Although it was removed from the final tax bill submitted to Congress, the proposed Senate tax bill had some big changes pending for some foreign airlines. There was an amendment attached to the bill that would have caused some overseas airlines to pay U.S. corporate taxes on part of their profits. Currently, airlines have to pay taxes only in their own countries, not on income generated abroad. Was this needed or is this just the large U.S. airlines trying to eliminate the competition? While this issue is no longer included on the tax bill, is it dead?
Sen. Johnny Isakson (R-Ga.), whose state is home to Delta Air Lines, said the provision he introduced would “protect Georgia airline employees by ending a tax exemption for airlines based in countries that deny fair market access for U.S.-based airlines.” He continued on by saying that “Foreign airlines should not receive preferential tax treatment if their countries choose not to open their markets to U.S. companies.” The amendment would have broken the current international agreement (“Open Skies”) by requiring foreign carriers to pay a corporate tax rate if their home country doesn’t have a tax treaty with the U.S. and if it’s a location where U.S. major airlines fly into no more than twice weekly. The Senator estimated that the provision would have raised $200 million in revenue from foreign airlines.
The largest U.S. airlines, Delta, American and United, have been asking the U.S. government to get involved for many years. They are looking for restrictions on rival carriers from the Middle East, who the U.S. airlines have accused of competing unfairly in America by accepting subsidies from their rich governments. This allows these foreign airlines to expand without worrying about earning a profit. The largest Middle Eastern Airlines – Emirates, Etihad and Qatar, deny this accusation. The feud between these carriers and the large U.S. airlines began several years ago when the Middle Eastern carriers began to add many new routes to the U.S., using new planes with luxury seats and gourmet food, costing the U.S. carriers business.
But not all airlines have the same attitude regarding these foreign airlines. Advocacy groups, made up of smaller airlines, including Jet Blue and Hawaiian Air, don’t support the position of the large airlines. They have said that this change might cause Open Skies partners to restrict the rights of U.S. airlines, and deter countries from entering into Open Skies agreements with the United States. These groups have said that the Open Skies agreements have brought millions of tourists to the United States. Hawaiian Airlines research claims that adding one daily wide-body flight carrying mostly foreign-originating tourists can result in $65 million in direct spending; In addition, because of the large amount of international passengers arriving into the United States, business has increased for the smaller carriers. They are now able to add flights created by the demand for connections needed by the large number of international passengers.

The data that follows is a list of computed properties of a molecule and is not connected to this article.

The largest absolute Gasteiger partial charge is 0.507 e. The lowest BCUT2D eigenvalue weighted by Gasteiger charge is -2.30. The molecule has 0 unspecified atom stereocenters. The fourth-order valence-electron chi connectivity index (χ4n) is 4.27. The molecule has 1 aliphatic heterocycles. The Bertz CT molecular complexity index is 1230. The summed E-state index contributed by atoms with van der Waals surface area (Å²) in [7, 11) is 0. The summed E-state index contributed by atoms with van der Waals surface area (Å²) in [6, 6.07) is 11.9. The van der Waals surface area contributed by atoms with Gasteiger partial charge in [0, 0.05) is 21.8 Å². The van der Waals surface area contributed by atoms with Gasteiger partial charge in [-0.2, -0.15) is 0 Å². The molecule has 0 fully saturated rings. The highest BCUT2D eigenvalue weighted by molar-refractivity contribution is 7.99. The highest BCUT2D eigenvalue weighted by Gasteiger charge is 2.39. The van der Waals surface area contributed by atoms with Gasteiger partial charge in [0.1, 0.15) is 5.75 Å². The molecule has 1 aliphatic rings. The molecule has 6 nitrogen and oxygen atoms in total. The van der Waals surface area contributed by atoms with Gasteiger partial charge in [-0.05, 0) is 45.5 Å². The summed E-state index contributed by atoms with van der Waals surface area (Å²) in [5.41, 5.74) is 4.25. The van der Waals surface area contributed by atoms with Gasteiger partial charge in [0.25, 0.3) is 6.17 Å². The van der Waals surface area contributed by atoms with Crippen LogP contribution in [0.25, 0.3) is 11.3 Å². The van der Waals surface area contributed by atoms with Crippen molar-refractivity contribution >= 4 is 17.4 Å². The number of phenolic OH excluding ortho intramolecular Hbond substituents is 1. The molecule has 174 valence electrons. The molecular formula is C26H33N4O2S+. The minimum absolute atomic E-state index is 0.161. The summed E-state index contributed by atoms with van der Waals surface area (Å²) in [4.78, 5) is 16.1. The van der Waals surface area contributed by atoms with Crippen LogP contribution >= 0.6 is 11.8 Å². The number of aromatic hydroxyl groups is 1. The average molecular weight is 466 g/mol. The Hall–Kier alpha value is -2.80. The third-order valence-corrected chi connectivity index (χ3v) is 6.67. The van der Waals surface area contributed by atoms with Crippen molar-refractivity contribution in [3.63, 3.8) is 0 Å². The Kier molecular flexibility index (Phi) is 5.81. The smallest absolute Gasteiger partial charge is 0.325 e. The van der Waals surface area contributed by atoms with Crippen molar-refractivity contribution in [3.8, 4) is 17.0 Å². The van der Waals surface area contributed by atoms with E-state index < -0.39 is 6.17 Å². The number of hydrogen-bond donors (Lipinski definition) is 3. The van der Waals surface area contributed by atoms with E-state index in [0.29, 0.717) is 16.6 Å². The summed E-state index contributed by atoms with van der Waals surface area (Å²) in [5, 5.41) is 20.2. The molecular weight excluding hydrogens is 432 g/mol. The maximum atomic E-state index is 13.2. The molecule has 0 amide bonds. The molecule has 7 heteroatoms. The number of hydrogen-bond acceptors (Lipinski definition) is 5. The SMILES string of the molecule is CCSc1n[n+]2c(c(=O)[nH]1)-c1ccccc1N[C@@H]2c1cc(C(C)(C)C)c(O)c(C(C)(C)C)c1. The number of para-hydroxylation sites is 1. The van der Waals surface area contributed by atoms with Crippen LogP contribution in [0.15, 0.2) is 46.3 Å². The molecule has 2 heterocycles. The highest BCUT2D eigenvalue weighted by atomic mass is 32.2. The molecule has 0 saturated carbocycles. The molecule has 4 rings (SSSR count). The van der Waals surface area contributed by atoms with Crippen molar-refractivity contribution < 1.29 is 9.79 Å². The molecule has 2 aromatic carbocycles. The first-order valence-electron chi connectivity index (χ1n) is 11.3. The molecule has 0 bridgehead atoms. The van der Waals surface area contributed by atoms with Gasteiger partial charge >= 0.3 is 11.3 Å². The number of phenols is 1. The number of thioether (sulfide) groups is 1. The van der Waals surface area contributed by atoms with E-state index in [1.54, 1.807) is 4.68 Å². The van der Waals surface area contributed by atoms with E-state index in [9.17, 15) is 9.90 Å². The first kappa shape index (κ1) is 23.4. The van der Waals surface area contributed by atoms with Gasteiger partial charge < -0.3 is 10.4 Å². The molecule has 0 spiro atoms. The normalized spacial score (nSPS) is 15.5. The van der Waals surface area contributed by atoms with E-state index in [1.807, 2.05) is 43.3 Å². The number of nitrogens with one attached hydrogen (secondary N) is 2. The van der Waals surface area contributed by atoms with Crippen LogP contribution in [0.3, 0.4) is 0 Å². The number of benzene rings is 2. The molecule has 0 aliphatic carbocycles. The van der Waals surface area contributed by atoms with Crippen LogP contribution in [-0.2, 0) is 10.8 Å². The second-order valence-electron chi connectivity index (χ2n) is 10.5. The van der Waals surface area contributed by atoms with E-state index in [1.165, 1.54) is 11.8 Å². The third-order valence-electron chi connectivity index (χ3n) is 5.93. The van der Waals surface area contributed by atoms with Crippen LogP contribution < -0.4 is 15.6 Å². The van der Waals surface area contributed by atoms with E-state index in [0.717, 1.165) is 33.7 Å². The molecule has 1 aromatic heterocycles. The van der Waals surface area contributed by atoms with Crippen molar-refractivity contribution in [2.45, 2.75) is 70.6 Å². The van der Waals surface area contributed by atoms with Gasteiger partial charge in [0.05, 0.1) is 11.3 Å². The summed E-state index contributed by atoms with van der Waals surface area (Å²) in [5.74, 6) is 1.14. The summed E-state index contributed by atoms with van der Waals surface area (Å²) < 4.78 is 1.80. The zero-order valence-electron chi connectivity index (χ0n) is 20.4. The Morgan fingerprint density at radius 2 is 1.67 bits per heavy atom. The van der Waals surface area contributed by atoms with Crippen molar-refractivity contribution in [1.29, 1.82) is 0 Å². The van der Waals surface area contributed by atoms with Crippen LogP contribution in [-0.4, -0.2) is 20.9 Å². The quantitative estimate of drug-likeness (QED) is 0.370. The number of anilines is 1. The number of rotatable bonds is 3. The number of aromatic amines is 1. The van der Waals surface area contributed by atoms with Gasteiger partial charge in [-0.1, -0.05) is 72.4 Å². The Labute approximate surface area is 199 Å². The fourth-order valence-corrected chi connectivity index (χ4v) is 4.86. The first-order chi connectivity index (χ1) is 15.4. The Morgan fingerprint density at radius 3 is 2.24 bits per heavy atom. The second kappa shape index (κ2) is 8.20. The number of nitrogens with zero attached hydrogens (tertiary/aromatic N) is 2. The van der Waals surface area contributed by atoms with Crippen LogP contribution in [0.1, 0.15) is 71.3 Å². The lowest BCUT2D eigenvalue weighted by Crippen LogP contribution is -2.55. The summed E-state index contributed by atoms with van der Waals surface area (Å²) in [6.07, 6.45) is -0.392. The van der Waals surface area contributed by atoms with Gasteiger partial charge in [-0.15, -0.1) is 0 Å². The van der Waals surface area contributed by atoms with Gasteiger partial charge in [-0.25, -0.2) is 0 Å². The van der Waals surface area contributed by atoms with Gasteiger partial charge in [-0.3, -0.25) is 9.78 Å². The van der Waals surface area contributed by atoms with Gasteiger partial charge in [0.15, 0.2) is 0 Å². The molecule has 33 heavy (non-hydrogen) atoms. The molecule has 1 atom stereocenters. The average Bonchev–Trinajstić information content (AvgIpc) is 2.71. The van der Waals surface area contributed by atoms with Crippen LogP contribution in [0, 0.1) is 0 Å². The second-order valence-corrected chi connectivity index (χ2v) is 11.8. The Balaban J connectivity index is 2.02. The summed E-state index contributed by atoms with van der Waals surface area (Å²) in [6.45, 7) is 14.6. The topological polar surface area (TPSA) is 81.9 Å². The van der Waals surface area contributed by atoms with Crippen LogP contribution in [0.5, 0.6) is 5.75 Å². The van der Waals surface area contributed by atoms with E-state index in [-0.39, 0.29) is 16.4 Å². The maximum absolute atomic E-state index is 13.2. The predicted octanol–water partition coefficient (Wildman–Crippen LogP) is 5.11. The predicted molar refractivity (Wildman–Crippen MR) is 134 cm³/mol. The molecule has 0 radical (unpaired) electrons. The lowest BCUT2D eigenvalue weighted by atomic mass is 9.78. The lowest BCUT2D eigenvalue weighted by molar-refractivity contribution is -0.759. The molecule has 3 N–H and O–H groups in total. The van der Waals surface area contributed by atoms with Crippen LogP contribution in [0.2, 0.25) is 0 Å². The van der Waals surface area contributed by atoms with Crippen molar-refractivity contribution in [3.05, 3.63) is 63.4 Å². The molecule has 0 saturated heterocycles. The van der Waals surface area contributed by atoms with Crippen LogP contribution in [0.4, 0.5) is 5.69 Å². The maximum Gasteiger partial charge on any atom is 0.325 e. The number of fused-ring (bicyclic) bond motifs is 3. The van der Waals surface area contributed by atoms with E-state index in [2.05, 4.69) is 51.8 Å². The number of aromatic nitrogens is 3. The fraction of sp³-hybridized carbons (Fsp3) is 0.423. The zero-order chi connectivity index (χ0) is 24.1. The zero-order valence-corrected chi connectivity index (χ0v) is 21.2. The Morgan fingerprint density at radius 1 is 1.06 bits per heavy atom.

It seems that this feud reaches out to Hollywood as well. Several American actresses, including Jennifer Aniston and Jennifer Lopez have been criticized by the U.S. airlines for appearing in ads for these Middle Eastern airlines. One of Jennifer Aniston’s Emirates ads shows her in the ‘nightmare’ scenario of being aboard a non-Emirates flight. A Delta employee reacted to this ad by saying, “For her to be sending that message inside the United States, it hits me right here as a Delta employee.”
Nevertheless, not all foreign airline discussion is bleak. On November 24, 2017, Mumbai International Airport set a new world record, by handling a combined 969 flights. The record is based on the number of flight movements using a single runway. The increase in flights this day was due to a large amount of private and charter flights.
Mumbai airport has 2 runways, but only operates one at a time, as the runways crisscross each other and cannot operate concurrently. As a result, it is technically a single-runway facility.
Mumbai Airport handles 45 million passengers a year and is expected to reach 48 million by early next year. In 2017, it overtook London’s Gatwick Airport as the world’s busiest airport with only one operational runway at a time. Bloomberg states that India’s thriving aviation sector is driven by a combination of cheaper air fares and rising incomes. India’s SpiceJet airline estimates that 97% of the country’s 1.3 billion population has never taken a flight.